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Thomas, Lawyer
Category: UK Law
Satisfied Customers: 7407
Experience:  BA (Hons), PgDip, Practising Solicitor
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How does a USA citizen go about getting prior clearance to

This answer was rated:

How does a USA citizen go about getting 'prior clearance' to enter the UK for a short visit? Apparently, a VISA is not applicable but this person has been refused entry into Britain twice in one week for unfair reasons based on unsound grounds.

Thanks for your patience.

US citizens generally benefit from the Visa Waiver Program, which means that they do not need to apply for a visa before they travel and are instead granted leave to remain (6 months) upon port of entry to the UK.

However, the grant of such leave to remain is not mandatory, it’s discretionary. Therefore, the border officials may reject entry if they consider that a breach of the immigration rules would occur if they were admitted entry.

Therefore, where a US citizen anticipates that they might face problems they should apply for a visitor’s visa before they travel in the same way other nationals do.

You will see from the following link that US citizens should in fact apply online:-
See:” Should you apply online or complete an application form on paper?”

You will also see that it confirms you should apply using their system Visa4UK.

If you let me know whey you were refused entry I might be able to advice further.

Please remember to RATE my answer OK SERVICE, GOOD SERVICE OR EXCELLENT SERVICE or above if you are satisfied that you have received the correct legal advice (even if it is not the answer you wanted to hear), otherwise I do not receive any credit for answering your question.

If you are not willing to rate my answer as OK SERVICE, GOOD SERVICE OR EXCELLENT SERVICE then allow me to assist further by replying asking what clarification you require rather than rating my answer at levels below.

If you wish for me to provide you with further guidance on any question you may have in the future then please submit a further question to the board requesting me either by my profile or by marking your question. “FAO Tom”.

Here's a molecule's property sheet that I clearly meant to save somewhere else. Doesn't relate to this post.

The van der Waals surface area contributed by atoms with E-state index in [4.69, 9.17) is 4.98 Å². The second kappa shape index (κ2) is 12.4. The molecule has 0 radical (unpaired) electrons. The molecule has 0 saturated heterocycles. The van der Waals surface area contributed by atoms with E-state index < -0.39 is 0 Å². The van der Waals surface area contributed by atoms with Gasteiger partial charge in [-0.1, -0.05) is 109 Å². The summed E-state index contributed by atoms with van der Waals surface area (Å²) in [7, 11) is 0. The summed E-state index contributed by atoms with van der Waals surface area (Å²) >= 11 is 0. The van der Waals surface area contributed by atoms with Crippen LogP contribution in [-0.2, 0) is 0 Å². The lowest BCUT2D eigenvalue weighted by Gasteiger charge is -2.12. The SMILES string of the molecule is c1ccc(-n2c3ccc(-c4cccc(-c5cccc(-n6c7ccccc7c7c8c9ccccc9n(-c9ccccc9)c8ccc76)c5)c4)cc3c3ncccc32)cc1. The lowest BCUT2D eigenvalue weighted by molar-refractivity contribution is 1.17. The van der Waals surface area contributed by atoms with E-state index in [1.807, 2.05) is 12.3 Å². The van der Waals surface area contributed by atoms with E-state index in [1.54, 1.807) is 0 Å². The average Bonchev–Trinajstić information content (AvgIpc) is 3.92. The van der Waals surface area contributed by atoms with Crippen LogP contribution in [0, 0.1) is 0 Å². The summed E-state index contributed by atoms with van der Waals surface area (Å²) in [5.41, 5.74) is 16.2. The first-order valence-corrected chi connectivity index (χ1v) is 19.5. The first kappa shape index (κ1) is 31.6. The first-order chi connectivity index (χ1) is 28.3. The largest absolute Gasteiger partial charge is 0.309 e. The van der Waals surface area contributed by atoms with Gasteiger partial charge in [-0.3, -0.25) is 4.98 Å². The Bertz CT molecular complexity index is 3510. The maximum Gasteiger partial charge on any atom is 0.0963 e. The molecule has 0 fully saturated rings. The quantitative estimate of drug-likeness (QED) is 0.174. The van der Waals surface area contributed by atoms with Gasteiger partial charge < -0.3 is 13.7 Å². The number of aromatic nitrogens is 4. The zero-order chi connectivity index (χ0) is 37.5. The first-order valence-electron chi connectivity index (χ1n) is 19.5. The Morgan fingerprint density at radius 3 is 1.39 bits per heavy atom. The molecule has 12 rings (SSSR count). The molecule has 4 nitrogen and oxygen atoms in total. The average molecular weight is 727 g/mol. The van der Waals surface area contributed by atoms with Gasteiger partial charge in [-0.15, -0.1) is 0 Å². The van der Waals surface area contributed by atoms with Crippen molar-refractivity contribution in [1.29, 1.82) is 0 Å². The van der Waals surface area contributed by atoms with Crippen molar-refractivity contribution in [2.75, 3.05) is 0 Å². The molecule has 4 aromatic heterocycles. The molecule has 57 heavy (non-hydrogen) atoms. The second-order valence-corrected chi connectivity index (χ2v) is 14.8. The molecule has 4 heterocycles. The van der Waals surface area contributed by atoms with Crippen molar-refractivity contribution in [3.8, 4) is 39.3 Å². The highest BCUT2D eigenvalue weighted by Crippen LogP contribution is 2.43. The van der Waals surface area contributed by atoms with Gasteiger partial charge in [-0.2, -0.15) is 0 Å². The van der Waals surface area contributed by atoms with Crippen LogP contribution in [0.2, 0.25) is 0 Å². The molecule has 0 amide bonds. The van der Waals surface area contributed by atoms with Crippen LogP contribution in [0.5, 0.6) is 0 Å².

Kind regards,

Customer: replied 4 years ago.

Entry was refused first at Heathrow Airport then a week later at Gatwick.

Yes, but why?

What were the reasons given for the refusal?

Customer: replied 4 years ago.

The reason for deportation was a suspicion of intention to work. On 5 visits to the UK in the last 10 years, no laws have been violated and no visa periods have been overstayed. On 19th August advice was given to obtain 'Prior Clearance' if wishing to re-enter the UK in future. However, the Embassy in Geneva (Switzerland being coutry of residence) only offer an on-line visa application service as opposed to an appointment to discuss the problem with someone in person.


You have to apply using the online system, that is clear from the link given above.

Even if you submitted your application by post you would not automatically be granted an appointment to discuss the matter. You would have to submit further supporting documentation and then maybe be called for interview by the caseworker on your file.

You have to submit the application online but then submit your supporting documentation separately. Because of their suspicion that you will work in the UK you have to submit documentary evidence of the funds you have available to you to show that you are able to support accomdate yourself whilst in the UK. This would be things like your bank statements, other financial records of assets in your or income you earn, payslips etc.

If someone will assist you during the intended the stay you should ask them to go to a local solicitor to draft a sponsorship declaration in which they state the terms of his visit, that you are to return at the end of itthat you shall accommodate you and shall pay the costs of any unforeseen expenses that should occur during his stay so that nether of you will need to access public funds.

Please remember to rate my answer.

Kind regards,

Thomas, Lawyer
Category: UK Law
Satisfied Customers: 7407
Experience: BA (Hons), PgDip, Practising Solicitor
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